1. The odds were not good for B-29 pilots. One in three bombers would not survive the 25 mission requirement. Many more airmen were lost in training on this difficult to fly bomber. The introduction of the P51 Mustang in large numbers great luck enhanced survivability since its long flying range meant it could fly all the way with the bomber to protect it but it was never a walk in the park.

      1. Was the B-29 that bomber where the tail gunner was so crammed back there that it was really hard to get out in case they got shot down? I think it was the B-17 where the ball turret gunner could not wear his parachute and had to rely on a crew member unlocking his hatch and helping him out. I think there wasn’t room. Was it the same for the B-29?

        1. B17 or B24. Here’s the poem:

          From my mother’s sleep I fell into the State,
          And I hunched in its belly till my wet fur froze.
          Six miles from earth, loosed from its dream of life,
          I woke to black flak and the nightmare fighters.
          When I died they washed me out of the turret with a hose.

      2. The USAAF actually had a potentially good long range fighter escort in the P-38 Lightning. With drop tanks the USAAF was able to avoid the U-boat menace by flying from the US to Britain via Iceland. With drop tanks it could also make it all the way to Berlin and back to England. It had problems early on, some of which were unique to the European theater, some not. The Army had decided to use exhaust driven turbochargers, which wasn’t actually the wrong decision as turbos are more efficient and capable of producing more power then mechanically driven superchargers such as the two stage version that equipped the Mustang’s Merlin engine (because the Army was placing all it’s bets on turbos, the US aviation industry lagged behind the Europeans in supercharger development; early versions of the Mustang had a single stage supercharger on the Allison engine, and was disappointing above 15,000 feet). But they required tighter tolerances and required tougher alloys. Given the state of 1940s technology that slowed production and also meant it had a lot of teething pains. The early models had a problem with overheating. for instance. The Rolls Royce Merlin engine wasn’t actually a better engine than the Allison, but it’s power adder was a known and proven commodity and offered fewer technical challenges. Basically the turbo was a better answer to an obsolete question, as by the time the Army had sorted out all the problems we had already entered the jet age.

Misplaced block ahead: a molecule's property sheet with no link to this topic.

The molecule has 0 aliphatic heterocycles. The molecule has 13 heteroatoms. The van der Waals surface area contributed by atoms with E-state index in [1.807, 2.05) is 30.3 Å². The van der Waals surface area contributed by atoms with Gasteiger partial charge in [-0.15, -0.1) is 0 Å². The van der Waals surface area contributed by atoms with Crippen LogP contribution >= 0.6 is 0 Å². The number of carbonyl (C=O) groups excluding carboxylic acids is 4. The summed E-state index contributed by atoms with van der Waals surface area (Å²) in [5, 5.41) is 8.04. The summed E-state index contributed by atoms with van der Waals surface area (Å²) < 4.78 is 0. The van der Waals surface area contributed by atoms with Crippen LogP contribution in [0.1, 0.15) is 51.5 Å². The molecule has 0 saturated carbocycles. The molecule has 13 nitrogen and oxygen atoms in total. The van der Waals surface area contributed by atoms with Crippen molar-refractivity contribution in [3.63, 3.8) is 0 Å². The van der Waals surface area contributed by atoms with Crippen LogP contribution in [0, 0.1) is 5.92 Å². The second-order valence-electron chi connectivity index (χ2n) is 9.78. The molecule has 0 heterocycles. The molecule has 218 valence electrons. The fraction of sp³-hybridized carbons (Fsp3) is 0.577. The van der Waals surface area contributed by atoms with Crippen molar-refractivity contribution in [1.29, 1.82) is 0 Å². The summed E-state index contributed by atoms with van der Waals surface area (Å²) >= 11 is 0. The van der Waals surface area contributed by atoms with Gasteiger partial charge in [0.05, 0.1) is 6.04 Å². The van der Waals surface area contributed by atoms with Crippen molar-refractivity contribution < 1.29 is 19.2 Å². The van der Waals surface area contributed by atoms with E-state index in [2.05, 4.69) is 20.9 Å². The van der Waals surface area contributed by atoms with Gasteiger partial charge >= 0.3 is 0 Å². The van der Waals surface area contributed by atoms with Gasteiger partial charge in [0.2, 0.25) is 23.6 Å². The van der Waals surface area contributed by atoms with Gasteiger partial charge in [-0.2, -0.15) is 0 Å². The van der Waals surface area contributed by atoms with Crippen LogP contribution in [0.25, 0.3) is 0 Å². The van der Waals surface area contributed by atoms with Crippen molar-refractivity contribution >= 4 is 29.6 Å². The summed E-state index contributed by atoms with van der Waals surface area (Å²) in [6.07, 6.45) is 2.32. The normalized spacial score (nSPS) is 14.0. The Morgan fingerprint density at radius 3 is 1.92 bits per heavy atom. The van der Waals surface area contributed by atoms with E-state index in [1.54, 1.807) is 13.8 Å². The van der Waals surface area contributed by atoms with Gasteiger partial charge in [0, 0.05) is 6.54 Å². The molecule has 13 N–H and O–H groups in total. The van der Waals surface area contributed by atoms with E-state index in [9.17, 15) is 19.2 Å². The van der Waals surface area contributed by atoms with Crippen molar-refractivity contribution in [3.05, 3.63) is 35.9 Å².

One other reason why the P-38 got a bad rep in Europe is that with no engine in front of the pilot the cockpit was freezing.

        The plane really came into its own in the Pacific where cold weather wasn’t a problem where most of the fighting took place. In fact, the cockpit was usually too warm at low altitude as opening a window created turbulence that caused buffeting of the tail plane. The plane proved itself as a long range fighter, in the right environment and once the engine problems had been sorted out, by flying up from Guadalcanal and shooting down the Mitsubishi G4M Betty bomber ferrying Admiral Yamamoto around the northern Solomon Islands. One advantage that served the P-38 well on long overwater missions in the Pacific theater was the fact it had two engines. I recall a P-38 driver talking about his confusion when he overheard a mayday call from a fellow USAAF aviator reporting engine problems. He thought, “What’s the big deal, just shut down the engine.” In fact, another P-38 pilot responded to the mayday and said exactly that to the pilot declaring the emergency.

        The pilot responded, “I can’t shut down the engine, I’m flying a Mustang.”

  4. If the Japanese are now mistaking the Bernese Mountain dogs for the Hello Kitties Bunnies Mountain Dogs I’m all for it. Yeah, no excrement.

  5. I lost a great uncle at Saipan. He was in the 3rd Battalion, 14th Marine regiment, 4th Marine Division under command of Lieutenant Colonel Robert E. MacFarlane Here’s their heroic from Wiki: